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Kosovo: A Short History

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Kosovo, a 55-mile-long plateau south of Serbia bordering Albania & Macedonia, should by all rights be a historical & political backwater. A Bulgarian geographer who visited Kosovo during WWI remarked it was "almost as unknown & inaccessible as a stretch of land in Central Africa." The observation would prove ironically fitting by the '90s, as Central Africa & Kosovo both became sites of widespread genocide, fueled by ethnic hatreds, of the deepest international significance. Noel Malcolm, British historian & journalist who's written extensively about the Balkans (including a companion volume of sorts on Bosnia), provides an overview of Kosovo's long-standing cultural divisions in his "short history" (altho, at more than 500 pages, a not so short book). Readers following the unfolding war in Kosovo thru newspaper & tv coverage may well ask why ethnic Albanians & Serbs are struggling so violently to command the small region. Kosovo, he explains, is the birthplace of Serbian nationalism; the defeat of Serbian forces there in 1389 by Turkish troops became emblematic of the fall of the Serbian empire, as it led to Turkish domination of the Balkans. Contemporary warriors of Serbia are evidently attempting to reverse the course of history by reclaiming the land from its Turkish conquerors--but in the absence of the Turks, they'll take it from the Albanians (the largest ethnic group among Kosovo's inhabitants) whose ancestors converted to Islam when Turks ruled the region. His lucid text shows again & again that the ethnic conflict in Kosovo is less a battle over bloodlines & religion than it's one over differing conceptions of national origins & history. "When ordinary Serbs learn to think more rationally & humanely about Kosovo, & more critically about some of their national myths," he concludes, "all the people of Kosovo & Serbia will benefit--not least the Serbs themselves."--Gregory McNamee (edited)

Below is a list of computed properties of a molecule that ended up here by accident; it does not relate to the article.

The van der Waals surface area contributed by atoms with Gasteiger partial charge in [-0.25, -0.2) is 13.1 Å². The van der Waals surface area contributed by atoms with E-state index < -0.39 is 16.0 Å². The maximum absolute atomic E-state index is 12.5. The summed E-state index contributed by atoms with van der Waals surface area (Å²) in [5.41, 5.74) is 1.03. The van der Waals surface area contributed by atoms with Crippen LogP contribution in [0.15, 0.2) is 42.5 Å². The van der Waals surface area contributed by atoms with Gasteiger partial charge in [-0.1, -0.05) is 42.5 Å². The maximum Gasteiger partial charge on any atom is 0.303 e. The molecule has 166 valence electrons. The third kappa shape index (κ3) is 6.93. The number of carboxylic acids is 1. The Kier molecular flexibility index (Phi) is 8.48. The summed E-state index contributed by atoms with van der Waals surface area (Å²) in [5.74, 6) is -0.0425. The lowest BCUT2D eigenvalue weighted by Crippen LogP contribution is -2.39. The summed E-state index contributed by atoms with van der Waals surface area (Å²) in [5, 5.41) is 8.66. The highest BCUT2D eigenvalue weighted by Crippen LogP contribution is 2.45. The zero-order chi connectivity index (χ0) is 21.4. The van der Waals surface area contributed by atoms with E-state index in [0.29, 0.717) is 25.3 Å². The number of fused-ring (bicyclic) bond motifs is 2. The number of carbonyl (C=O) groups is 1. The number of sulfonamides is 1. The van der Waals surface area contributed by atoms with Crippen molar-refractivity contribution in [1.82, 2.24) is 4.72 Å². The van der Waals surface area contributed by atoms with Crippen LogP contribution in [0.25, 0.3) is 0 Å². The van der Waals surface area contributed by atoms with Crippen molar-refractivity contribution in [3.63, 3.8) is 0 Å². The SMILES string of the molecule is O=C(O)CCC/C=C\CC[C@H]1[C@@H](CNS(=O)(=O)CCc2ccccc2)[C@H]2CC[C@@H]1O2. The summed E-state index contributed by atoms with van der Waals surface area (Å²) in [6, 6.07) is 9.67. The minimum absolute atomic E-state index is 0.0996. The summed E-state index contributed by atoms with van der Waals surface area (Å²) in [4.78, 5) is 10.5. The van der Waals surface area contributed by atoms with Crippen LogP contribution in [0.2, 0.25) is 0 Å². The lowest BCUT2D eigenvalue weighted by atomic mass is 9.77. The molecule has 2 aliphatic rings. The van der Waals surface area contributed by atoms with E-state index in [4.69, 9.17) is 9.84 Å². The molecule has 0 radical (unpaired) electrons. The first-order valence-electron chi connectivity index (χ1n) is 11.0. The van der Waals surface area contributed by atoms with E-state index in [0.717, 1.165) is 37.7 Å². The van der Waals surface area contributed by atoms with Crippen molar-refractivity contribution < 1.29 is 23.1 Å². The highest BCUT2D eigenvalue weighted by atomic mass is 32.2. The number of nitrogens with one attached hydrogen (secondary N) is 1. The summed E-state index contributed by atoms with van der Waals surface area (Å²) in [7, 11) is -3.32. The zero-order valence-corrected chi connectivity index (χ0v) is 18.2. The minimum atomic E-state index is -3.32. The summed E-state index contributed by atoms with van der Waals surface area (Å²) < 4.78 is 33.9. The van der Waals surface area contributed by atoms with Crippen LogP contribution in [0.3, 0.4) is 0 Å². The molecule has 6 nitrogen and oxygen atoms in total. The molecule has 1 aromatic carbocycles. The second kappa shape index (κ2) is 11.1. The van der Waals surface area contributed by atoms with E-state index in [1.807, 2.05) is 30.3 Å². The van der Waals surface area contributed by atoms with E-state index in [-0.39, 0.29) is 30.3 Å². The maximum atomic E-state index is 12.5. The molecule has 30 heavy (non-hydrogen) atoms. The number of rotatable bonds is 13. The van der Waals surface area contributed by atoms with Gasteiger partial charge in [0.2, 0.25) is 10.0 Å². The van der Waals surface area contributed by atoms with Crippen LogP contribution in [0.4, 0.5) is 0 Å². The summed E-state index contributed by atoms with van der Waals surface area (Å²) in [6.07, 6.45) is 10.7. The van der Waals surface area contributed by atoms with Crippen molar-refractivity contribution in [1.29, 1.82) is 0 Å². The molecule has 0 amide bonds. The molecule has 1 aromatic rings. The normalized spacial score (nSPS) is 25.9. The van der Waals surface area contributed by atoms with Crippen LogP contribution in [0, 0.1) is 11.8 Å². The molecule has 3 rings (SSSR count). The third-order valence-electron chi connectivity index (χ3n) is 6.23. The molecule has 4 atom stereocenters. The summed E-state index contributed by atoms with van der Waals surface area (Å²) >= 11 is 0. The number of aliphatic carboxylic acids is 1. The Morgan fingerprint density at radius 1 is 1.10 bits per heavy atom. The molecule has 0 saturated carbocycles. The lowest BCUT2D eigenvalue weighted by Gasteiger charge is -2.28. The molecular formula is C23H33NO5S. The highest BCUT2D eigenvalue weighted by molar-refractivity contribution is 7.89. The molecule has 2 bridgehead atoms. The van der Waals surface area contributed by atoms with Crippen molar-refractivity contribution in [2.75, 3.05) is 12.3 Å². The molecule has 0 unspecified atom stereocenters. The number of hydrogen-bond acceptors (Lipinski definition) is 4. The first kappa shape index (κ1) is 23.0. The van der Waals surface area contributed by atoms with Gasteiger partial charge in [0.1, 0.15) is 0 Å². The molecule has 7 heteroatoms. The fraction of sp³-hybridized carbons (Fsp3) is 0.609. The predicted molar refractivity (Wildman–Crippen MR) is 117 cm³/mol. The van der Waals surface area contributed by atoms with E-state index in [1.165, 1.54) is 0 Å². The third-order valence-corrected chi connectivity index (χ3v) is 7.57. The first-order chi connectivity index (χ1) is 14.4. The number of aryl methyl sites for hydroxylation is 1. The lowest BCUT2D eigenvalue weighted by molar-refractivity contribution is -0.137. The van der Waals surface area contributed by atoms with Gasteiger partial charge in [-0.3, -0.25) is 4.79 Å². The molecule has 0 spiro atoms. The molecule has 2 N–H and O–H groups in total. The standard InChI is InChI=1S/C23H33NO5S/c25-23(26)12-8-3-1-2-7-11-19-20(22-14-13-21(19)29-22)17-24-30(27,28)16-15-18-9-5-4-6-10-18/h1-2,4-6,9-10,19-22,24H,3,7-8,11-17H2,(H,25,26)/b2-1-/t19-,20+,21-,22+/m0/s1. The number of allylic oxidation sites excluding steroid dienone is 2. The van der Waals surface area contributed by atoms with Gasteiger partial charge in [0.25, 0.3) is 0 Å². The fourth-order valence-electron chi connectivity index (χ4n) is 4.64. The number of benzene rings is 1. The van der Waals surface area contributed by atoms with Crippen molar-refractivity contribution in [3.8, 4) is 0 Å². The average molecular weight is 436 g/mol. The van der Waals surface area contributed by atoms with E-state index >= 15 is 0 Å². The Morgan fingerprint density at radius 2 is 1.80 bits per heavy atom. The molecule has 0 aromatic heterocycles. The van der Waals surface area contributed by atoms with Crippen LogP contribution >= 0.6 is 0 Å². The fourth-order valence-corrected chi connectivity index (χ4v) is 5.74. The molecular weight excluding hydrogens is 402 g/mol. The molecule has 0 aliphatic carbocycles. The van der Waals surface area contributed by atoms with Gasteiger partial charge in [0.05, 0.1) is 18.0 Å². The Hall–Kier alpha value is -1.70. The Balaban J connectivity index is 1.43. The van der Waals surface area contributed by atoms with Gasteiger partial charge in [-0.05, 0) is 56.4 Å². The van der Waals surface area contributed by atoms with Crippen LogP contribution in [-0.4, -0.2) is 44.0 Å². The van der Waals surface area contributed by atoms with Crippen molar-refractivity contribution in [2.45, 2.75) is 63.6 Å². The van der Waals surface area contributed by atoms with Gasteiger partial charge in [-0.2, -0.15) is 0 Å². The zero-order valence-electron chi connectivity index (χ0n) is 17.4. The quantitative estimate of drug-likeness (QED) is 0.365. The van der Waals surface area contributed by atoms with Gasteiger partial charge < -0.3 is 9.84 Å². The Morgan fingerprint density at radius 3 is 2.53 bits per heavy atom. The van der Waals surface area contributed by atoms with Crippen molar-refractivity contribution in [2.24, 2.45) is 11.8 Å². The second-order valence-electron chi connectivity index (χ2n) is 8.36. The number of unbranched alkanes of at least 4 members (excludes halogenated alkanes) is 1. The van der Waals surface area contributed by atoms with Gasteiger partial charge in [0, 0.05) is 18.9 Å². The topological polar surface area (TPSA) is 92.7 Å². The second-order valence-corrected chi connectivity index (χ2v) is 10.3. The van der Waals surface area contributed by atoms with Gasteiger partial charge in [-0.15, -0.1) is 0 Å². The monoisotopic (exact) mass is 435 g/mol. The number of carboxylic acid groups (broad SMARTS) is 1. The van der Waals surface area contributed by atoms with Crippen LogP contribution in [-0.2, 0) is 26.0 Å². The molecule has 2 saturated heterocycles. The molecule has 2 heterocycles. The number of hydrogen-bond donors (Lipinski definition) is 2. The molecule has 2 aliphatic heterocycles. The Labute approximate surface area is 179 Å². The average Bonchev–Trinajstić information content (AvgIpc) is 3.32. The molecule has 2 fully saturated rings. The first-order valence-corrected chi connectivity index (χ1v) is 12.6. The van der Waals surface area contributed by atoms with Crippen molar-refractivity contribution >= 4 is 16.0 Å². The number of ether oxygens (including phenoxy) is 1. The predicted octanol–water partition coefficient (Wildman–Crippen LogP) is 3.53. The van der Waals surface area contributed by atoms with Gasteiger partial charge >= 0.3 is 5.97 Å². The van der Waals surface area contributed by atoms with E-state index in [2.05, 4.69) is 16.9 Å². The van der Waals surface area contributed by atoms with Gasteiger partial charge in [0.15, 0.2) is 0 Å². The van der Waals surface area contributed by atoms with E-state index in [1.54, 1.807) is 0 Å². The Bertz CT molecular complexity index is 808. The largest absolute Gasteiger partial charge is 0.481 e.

528 pages, Paperback

First published January 1, 1998

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Noel Malcolm

30 books63 followers

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5 stars
141 (38%)
4 stars
132 (35%)
3 stars
68 (18%)
2 stars
20 (5%)
1 star
8 (2%)
Displaying 1 - 30 of 39 reviews
Profile Image for Boris Krsmanovic.
1 review1 follower
April 8, 2016
This is not a proper history book. Its a biased work with clear tendency to rewrite history in such a way to justify the policy and military involvement of NATO countries in Kosovo conflict. Its full of constructions, dubious claims, omitting and twisting that its on border of being a political column. Definitely not serious history work, and completely one sided and misleading book.
15 reviews15 followers
July 31, 2016
My purpose reading this book was to get a deeper insight into the history of this place - as the titel suggests the book ought to offer.
Already at the first chapters of the book it becomes clear to an attentive reader that the author had a different purpose writing this book - namely, to justify Albanian claims for the territory. Although, he is trying to hide his purpose very well, so that to an uninformed reader this one-sidedness is maybe hidden.
Generally, the author focuses too much on Albanian history, whereas he gives little room for Serbian. With this psychological trick, the text gives the reader the impression that Kosovo must be an Albanian place instead of a Serbian.

To support this claim he uses other strategies, that objective historians would never make use of. These are amongst others:
Leaving out historical facts about Serbian history in Kosovo. Or if mentioning it, downplaying it.
Unbalanced choice of words, which is an effective tool to influence the opinion of the reader. i.e. aggressive words for Serbian facts, soft words for Albanian.